Without wishing to sound like an Axminster sales rep, I spent some time looking at bandsaws, and ended up going for the Perform CCBB (which is currently on special offer...):

http://www.axminster.co.uk/category.asp?cat_id=207975&pf_id=&jump=8&sfile=1

I've been pretty pleased - I think it's overspecced for the 'perform' range. Big solid cast iron table, powerful motor. I have not yet found that it has been too small for anything I've done, and I just wonder if you really need to go bigger?
 

pooka

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devonwoody - Thanks for the tips. To be honest, I started out by looking at the Basato 3, which is cheaper than the BS350, but following some good advice on here, further reading, and further thought about what I'll be using a bandsaw for, I decided to go for a 14" bandsaw instead. When I rang a couple of local suppliers, I was being quoted for saws in the €1,500 to €1,900 range. At that stage I was still fantasy shopping (the reality only really kicks in when signing the credit card slip!), so I started to mentally put aside that kind of cash. When I was quoted for the BS350, I was amazed to find that there is a saw, with an apparently good track record, for a fraction of the price of the others. I think the problem with my local suppliers is lack of choice - they stock either 12" saws at the low end of the price range (and with the ones I have seen you really get what you pay for!) or they stock 14" saws at the other end of the price range (having seen only the Basato5-2 at this stage, it certainly does seem to be a much better class of machine). The BS350 seems to fall somewhere in between, and might be an ideal choice for me.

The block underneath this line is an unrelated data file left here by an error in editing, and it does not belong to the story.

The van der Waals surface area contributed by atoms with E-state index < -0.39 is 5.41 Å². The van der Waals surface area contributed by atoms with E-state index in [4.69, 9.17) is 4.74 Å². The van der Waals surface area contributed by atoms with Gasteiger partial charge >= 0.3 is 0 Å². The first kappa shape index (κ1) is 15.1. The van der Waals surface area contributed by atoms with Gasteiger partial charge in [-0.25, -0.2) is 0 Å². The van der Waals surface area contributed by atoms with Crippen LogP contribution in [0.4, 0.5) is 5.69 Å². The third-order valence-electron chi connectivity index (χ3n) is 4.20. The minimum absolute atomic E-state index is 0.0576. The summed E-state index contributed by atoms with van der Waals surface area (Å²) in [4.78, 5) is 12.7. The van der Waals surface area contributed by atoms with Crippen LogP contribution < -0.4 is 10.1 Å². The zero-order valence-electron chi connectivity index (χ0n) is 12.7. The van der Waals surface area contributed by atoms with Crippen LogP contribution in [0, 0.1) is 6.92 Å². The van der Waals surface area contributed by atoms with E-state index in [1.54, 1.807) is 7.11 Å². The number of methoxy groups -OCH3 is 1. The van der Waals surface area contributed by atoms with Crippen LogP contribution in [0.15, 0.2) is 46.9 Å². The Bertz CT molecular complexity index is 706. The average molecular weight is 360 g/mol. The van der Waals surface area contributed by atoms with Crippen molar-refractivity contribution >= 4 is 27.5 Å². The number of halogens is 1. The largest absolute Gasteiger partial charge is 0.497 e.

As for the lower bearings, having only seen the Basato5-2 and the BS350 in the flesh, the Basato5-2 does seem to have better quality top bearings (and it has the same bearings top and bottom) - they require no tool to adjust them, and it looks like they should lock reliably too (the bearings themselves are each on a threaded rod, which is locked in position via a locknut which you tighten by hand too). I think the thrust bearing has the same kind of adjustment mechanism. The BS350 has a similar setup for the top bearings, but the machining is a little more crude (also, there were no locknuts on the display model that I saw, but as the Record website photos show locknuts I guess that was due to poor setup by the retailer. And at least one of the bearings appeared to be seized on the display model too, as I could not rotate it with my fingers) - the BS350 has such bearings on top only, with what looks like a more basic setup underneath, possibly with no bearings (only got a quick glance at the lower guides though).

I'm not sure whether the BS350 table tilts in both directions, but the Basato5-2 table does. Also, the Basato wil take a 25mm blade, although I'm not sure that my usage of the saw will ever require such a blade for the forseeable future.